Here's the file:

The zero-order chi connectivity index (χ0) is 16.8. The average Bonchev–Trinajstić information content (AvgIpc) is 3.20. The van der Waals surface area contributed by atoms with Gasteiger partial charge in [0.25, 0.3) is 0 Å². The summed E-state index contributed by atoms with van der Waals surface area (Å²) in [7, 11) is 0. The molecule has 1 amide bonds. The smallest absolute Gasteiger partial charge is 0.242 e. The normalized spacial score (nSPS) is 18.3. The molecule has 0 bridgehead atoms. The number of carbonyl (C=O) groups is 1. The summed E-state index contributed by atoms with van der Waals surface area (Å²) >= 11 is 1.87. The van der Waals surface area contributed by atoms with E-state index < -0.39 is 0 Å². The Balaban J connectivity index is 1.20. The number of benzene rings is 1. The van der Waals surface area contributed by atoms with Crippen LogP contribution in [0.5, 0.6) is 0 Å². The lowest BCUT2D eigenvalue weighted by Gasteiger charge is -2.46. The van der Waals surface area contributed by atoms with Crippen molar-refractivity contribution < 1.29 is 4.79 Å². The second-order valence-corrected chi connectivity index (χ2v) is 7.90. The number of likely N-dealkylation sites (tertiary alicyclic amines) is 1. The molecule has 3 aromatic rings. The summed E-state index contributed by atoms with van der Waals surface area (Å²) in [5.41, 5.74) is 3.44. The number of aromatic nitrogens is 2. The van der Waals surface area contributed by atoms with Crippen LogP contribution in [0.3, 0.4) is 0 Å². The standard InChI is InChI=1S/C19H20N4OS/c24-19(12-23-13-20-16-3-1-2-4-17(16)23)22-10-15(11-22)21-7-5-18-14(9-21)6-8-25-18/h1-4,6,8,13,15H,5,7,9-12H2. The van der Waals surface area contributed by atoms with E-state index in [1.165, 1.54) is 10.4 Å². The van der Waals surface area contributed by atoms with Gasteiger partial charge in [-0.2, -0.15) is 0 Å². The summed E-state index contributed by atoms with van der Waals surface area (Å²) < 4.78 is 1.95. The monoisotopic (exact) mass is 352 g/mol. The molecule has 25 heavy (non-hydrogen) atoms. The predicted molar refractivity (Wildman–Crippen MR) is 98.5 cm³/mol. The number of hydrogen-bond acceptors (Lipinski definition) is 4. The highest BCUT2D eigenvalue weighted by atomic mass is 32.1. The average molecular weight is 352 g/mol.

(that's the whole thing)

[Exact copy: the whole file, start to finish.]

The zero-order chi connectivity index (χ0) is 16.8. The average Bonchev–Trinajstić information content (AvgIpc) is 3.20. The van der Waals surface area contributed by atoms with Gasteiger partial charge in [0.25, 0.3) is 0 Å². The summed E-state index contributed by atoms with van der Waals surface area (Å²) in [7, 11) is 0. The molecule has 1 amide bonds. The smallest absolute Gasteiger partial charge is 0.242 e. The normalized spacial score (nSPS) is 18.3. The molecule has 0 bridgehead atoms. The number of carbonyl (C=O) groups is 1. The summed E-state index contributed by atoms with van der Waals surface area (Å²) >= 11 is 1.87. The van der Waals surface area contributed by atoms with E-state index < -0.39 is 0 Å². The Balaban J connectivity index is 1.20. The number of benzene rings is 1. The van der Waals surface area contributed by atoms with Crippen LogP contribution in [0.5, 0.6) is 0 Å². The lowest BCUT2D eigenvalue weighted by Gasteiger charge is -2.46. The van der Waals surface area contributed by atoms with Crippen molar-refractivity contribution < 1.29 is 4.79 Å². The second-order valence-corrected chi connectivity index (χ2v) is 7.90. The number of likely N-dealkylation sites (tertiary alicyclic amines) is 1. The molecule has 3 aromatic rings. The summed E-state index contributed by atoms with van der Waals surface area (Å²) in [5.41, 5.74) is 3.44. The number of aromatic nitrogens is 2. The van der Waals surface area contributed by atoms with Crippen LogP contribution in [0.3, 0.4) is 0 Å². The standard InChI is InChI=1S/C19H20N4OS/c24-19(12-23-13-20-16-3-1-2-4-17(16)23)22-10-15(11-22)21-7-5-18-14(9-21)6-8-25-18/h1-4,6,8,13,15H,5,7,9-12H2. The van der Waals surface area contributed by atoms with E-state index in [1.165, 1.54) is 10.4 Å². The van der Waals surface area contributed by atoms with Gasteiger partial charge in [-0.2, -0.15) is 0 Å². The summed E-state index contributed by atoms with van der Waals surface area (Å²) < 4.78 is 1.95. The monoisotopic (exact) mass is 352 g/mol. The molecule has 25 heavy (non-hydrogen) atoms. The predicted molar refractivity (Wildman–Crippen MR) is 98.5 cm³/mol. The number of hydrogen-bond acceptors (Lipinski definition) is 4. The highest BCUT2D eigenvalue weighted by atomic mass is 32.1. The average molecular weight is 352 g/mol.